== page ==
9

I need to build about 30 different administration pages to add/edit/delete records from 30 different tables. I could obviously spend the time creating 30 unique pages, to query each table, but I'm curious if there's a way to simply create a single, dynamic page that queries a single, dynamic linq query. This linq query then returns all fields & records from a specified table.

I've seen examples of dynamic linq similar to this one (http://weblogs.asp.net/scottgu/archive/2008/01/07/dynamic-linq-part-1-using-the-linq-dynamic-query-library.aspx), but that still requires hardcoding the table name into the query. I'd like to do a select all similar to this, where I pass in the name of the table (i.e. "Products", "Orders", etc), and then somehow query that table:

private List<tableName> MyDynamicQuery(string tableName)
 {
      IEnumerable<tableName> dynamicList;

      using (MyEntities db = _conn.GetContext())
      {
           dynamicList = (from q in db.<tableName>
                        select q).ToList();
      }
      return dynamicList;
 }

Is something like this even possible to do?

Thanks

5
  • Have you heard about Dynamic data framework, it may help you.
    – mipe34
    Aug 8, 2013 at 14:10
  • 2
    LINQ is not a good fit for that. Consider using raw DataReaders, micro-ORMs, or DataTable.
    – SLaks
    Aug 8, 2013 at 14:11
  • @SLaks is right. I have had a similiar situation and I build the SQL on the fly and use a micro-orm (ServiceStack.OrmLite to be precise) to return the data.
    – Moo-Juice
    Aug 8, 2013 at 14:13
  • 2
    If you only have the table name as a string there's no real way to get a return value that's strongly typed. Since you don't know the type at compile time, even if you could implement such a method, you could never call it unless you knew, at compile time, what it's return type would be. Either it needs to return a non-statically typed result (i.e. DataTable) or you need to use generics such that the caller knows the return type at compile time.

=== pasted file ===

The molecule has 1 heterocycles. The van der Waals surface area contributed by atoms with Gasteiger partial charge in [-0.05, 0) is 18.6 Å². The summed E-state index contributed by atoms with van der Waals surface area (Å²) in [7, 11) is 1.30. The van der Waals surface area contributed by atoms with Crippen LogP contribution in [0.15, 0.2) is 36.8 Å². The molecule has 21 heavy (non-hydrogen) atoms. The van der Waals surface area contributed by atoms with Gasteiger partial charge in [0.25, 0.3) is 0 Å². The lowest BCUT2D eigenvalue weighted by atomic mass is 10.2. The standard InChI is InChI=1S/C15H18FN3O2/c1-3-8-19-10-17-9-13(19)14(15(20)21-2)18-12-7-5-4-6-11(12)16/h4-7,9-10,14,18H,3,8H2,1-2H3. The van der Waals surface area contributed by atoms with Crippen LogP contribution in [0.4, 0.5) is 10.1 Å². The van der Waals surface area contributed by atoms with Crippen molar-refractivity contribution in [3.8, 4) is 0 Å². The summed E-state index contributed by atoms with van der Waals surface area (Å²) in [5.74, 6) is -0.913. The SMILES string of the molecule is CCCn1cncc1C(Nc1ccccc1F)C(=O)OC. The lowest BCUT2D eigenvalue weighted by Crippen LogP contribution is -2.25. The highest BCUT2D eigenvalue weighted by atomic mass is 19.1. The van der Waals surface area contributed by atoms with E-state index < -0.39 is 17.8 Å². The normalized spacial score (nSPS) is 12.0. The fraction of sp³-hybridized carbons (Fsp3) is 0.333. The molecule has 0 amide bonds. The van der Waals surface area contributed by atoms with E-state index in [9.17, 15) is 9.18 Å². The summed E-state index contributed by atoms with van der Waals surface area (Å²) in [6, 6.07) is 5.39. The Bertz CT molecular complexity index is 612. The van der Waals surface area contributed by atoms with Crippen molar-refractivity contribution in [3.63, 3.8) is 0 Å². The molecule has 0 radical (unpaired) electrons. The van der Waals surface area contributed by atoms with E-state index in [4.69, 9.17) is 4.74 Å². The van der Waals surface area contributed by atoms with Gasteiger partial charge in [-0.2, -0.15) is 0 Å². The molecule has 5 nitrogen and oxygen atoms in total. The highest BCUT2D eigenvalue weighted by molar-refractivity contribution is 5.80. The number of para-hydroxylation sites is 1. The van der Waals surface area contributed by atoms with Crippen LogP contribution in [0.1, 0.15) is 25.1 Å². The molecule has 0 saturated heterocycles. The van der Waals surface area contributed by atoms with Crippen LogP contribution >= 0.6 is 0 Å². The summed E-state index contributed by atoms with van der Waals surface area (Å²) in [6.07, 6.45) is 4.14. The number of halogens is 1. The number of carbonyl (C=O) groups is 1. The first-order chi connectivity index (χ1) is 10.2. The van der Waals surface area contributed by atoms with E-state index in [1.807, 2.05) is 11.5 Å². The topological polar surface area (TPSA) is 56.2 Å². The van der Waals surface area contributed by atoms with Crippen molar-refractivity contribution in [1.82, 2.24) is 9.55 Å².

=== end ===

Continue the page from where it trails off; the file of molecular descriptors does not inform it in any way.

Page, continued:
– Servy
    Aug 8, 2013 at 14:17
  • Because the criteria isn't dynamic, I think you should go by looking up the tablename in the schema's (.GetTableNames() or something. What about return List<TableNAme>? Didn't u meant List<DataRow> or something? Aug 8, 2013 at 14:19

2 Answers 2

3

Instead of using table names, why don't you pass in a selector? It would look something like this:

private List<T> GetData<T>(Func<MyEntities, IEnumerable<T>> selector)
{
    using (MyEntities db = _conn.GetContext())
    {
        return selector(db).ToList();
    }
}

You'd use it like so:

var orders = GetData(db => db.Orders);
4
  • You would still have to provide the type of the table. I think OP needs the table type as a string.
    – gunr2171
    Aug 8, 2013 at 14:15
  • He seems to have an EF data model already. If that is the case, the compiler will infer the type of the result for you. Aug 8, 2013 at 14:18
  • I don't follow you. You would still have to pass in a IEnumerable<T>, so how could you do that without making it an object or having a 30-long switch statement?
    – gunr2171
    Aug 8, 2013 at 14:20
  • Well, I suppose it would require a 30 long switch statement where you pass a different Func for each case. But this sounds simpler (and strongly typed) than trying to create a fully dynamic solution using strings. Aug 8, 2013 at 14:25
2

You could use entity framework and do this:

dynamiclist = this.datacontext.Set<T>().ToList(); // where T is the Type, represents the table in EF

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